Publication - FOI/EIR release

Transport Scotland A77 surveys various locations: EIR release

Published: 9 May 2019

Information request and response under the Environmental Information (Scotland) Regulations 2004.

Published:
9 May 2019
Transport Scotland A77 surveys various locations: EIR release
FOI reference: FOI/19/00932
Date received: 2 Apr 2019
Date responded: 30 Apr 2019
Information requested

Copy of the data from the fresh survey work on the A77 road between Whitletts, Holmston and Bankfield? Or would I have to submit a Freedom of Information Request for this?” and

  1. Can you please provide a copy of the original speed survey which was carried out on the A77 road between Bogend Toll and Ardwell Bay in Ayrshire prior to the average speed cameras being installed in August 2005?   - This should detail when the survey was carried out and at what locations on the stretch of road. It should also list the speed vehicles were travelling at and at what times.
  2. Can you please supply the criteria used at that time to determine the location for the placement of each camera along the route?
  3. Can you tell me what the maximum single distance between two cameras is in other average speed networks in Scotland? (E.g. The maximum distance between two average speed cameras in Scotland is X miles at X location.)”
Response

As the information you have requested is ‘environmental information’ for the purposes of the Environmental Information (Scotland) Regulations 2004 (EIRs), we are required to deal with your request under those Regulations.  We are applying the exemption at section 39(2) of the Freedom of Information (Scotland) Act 2002 (FOISA), so that we do not also have to deal with your request under FOISA.

This exemption is subject to the ‘public interest test’.  Therefore, taking account of all the circumstances of this case, we have considered if the public interest in disclosing the information outweighs the public interest in applying the exemption.  We have found that, on balance, the public interest lies in favour of upholding the exemption, because there is no public interest in dealing with the same request under two different regimes.  This is essentially a technical point and has no material effect on the outcome of your request.

The source data from the recent survey work on the A77 road between Whitletts, Holmston and Bankfield is held by Police Scotland however I attach at Annex A a copy of Police Scotland’s analysis of this data.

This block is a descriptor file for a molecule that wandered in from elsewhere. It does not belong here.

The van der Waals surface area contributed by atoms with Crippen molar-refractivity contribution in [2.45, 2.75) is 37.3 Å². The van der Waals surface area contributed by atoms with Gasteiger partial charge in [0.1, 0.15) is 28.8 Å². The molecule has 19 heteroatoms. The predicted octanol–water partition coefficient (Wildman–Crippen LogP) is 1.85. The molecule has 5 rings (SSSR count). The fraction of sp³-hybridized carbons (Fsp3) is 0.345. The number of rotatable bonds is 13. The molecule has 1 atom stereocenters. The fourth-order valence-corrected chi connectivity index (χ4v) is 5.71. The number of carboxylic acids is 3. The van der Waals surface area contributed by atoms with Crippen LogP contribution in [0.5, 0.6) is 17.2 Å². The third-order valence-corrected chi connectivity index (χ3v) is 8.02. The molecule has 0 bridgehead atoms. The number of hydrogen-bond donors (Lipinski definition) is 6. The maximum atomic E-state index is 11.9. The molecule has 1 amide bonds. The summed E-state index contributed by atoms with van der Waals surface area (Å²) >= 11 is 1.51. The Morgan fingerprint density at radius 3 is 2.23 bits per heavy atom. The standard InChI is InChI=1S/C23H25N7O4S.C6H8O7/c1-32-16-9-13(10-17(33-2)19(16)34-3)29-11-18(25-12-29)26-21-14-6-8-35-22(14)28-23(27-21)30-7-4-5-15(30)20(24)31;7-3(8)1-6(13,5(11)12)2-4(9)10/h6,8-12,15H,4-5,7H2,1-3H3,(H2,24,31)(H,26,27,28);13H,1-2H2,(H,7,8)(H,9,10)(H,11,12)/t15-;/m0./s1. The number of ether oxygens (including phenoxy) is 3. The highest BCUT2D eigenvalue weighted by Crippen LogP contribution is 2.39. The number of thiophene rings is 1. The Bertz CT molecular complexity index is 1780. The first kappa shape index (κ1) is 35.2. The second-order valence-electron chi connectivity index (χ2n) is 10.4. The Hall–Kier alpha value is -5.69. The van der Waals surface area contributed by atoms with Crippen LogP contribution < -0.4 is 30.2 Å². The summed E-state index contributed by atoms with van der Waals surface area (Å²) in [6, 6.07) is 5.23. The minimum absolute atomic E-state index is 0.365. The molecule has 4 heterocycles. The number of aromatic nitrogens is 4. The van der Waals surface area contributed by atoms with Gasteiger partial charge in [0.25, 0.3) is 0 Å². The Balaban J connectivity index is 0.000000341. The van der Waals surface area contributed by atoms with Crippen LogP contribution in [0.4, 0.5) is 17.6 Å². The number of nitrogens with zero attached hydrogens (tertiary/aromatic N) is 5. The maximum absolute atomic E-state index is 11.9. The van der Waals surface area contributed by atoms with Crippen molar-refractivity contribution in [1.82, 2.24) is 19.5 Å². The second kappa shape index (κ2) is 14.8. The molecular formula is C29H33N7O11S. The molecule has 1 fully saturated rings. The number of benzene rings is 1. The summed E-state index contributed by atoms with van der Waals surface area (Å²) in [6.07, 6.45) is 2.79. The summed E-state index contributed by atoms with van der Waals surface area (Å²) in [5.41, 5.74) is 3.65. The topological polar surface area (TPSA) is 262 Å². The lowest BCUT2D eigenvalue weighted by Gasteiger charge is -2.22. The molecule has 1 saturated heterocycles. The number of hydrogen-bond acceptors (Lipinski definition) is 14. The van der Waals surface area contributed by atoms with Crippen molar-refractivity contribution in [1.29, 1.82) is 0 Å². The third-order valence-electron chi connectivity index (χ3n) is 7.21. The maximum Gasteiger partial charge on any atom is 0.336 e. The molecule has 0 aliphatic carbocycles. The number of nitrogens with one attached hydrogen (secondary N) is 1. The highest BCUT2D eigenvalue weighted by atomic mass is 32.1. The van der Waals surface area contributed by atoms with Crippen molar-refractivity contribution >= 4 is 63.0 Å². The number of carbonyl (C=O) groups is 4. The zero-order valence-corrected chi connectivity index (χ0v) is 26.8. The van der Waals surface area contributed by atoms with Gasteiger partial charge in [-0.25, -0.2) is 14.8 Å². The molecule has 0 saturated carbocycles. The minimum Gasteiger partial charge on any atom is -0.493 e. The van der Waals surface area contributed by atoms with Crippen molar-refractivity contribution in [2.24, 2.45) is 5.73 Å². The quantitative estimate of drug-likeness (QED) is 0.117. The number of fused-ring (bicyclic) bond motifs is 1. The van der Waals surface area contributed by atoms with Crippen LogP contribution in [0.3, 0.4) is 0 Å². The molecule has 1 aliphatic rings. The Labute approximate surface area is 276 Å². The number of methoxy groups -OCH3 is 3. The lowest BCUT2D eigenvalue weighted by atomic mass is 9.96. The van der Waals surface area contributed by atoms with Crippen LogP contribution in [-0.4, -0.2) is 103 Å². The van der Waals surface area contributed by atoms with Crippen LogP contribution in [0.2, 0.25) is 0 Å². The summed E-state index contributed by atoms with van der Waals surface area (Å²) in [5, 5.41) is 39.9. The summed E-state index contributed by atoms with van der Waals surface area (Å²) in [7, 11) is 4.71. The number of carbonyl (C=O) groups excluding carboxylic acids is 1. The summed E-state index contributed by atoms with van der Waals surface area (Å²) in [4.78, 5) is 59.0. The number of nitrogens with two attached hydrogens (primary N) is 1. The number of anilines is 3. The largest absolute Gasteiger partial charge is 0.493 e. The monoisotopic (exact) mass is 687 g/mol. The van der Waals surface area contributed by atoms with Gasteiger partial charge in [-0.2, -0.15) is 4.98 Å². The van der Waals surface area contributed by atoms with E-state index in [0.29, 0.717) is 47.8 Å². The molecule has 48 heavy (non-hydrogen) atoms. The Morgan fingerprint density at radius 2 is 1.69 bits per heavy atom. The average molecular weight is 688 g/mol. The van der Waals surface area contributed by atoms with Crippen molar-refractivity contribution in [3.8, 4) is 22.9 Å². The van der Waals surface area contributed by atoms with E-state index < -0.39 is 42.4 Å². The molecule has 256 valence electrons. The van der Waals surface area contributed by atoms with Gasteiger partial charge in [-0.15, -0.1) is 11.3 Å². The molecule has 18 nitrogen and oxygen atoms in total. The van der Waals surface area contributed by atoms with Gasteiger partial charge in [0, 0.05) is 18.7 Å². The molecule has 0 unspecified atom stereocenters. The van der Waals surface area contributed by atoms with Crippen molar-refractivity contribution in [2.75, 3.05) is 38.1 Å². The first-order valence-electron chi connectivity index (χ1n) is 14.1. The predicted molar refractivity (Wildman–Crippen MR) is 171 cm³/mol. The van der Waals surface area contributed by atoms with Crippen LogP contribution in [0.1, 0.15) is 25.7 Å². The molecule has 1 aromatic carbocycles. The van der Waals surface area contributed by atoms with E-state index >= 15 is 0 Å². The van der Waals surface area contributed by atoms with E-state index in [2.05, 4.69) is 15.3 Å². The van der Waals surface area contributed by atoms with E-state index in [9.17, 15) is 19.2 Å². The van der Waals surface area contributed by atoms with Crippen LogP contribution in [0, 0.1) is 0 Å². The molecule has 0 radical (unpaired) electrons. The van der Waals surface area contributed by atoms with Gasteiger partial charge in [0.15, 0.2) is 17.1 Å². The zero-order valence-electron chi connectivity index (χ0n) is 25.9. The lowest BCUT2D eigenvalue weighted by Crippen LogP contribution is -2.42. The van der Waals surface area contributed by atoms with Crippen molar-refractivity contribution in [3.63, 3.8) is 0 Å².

1.   Speed survey data from May 2005 on the route between Bogend Toll and Ardwell Bay is set out in the table below.

Location

Date

Speed Limit at time of survey
(mph)

Average Speed (mph)

85th %ile Speed (mph)

% above limit (%)

% 15 mph above limit

Average Daily Traffic flow

A77 Symington

(50mph dual carriageway - originally 70mph)

May 2005

70

63.7

74.0

23.1

1.1

33,567

A77 North of Girvan Mains

May 2005

60

52.1

60.2

12.7

1.0

8,165

A77 South of Turnberry, Balkenna

May 2005

60

53.9

62.1

16.9

2.0

8,043

A77 Carcluie Toll near B7034

May 2005

60

49.7

56.9

5.8

0.5

14,331

A77 Ardwell Bay

May 2005

60

52.0

61.1

14.9

1.0

3,298

 

 

 

 

 

 

 

 

 

 

 

 


 

2.   The A77 Safety Group was launched in 2003 with the aim of reducing the unacceptable number of accidents occurring on the route.  The safety group was a multi-agency Partnership made up of Transport Scotland, Strathclyde Police, South Ayrshire Council, Amey, Strathclyde Fire & Rescue, Strathclyde Safety Camera Partnership and Westsound Radio.  The partners aimed to deliver a structured and co-coordinated approach to the elements of engineering, education, encouragement and enforcement on the A77 to the benefit of all road users and the communities which the road serves.  

 The criteria used to inform safety camera site selection in 2004/05 was based on a combination of collisions and vehicle speeds.  The collision history of the A77 at that time was such that it was clear that reducing the overall speed of traffic on the route would contribute significantly to improving safety. In light of this, Strathclyde Safety Camera Partnership introduced an average speed system over a distance of 45 kilometres, the first time in the UK such a route safety strategy had been proposed. The ‘SPECS’ average speed system was installed in July 2005 with camera sites prioritised based on their ability to maximise the casualty reduction potential.

3.   The maximum distance between two cameras in average speed camera systems in Scotland is 11.4 kilometres.  This is on a section of the A9 between Calvine and Dalwhinnie.

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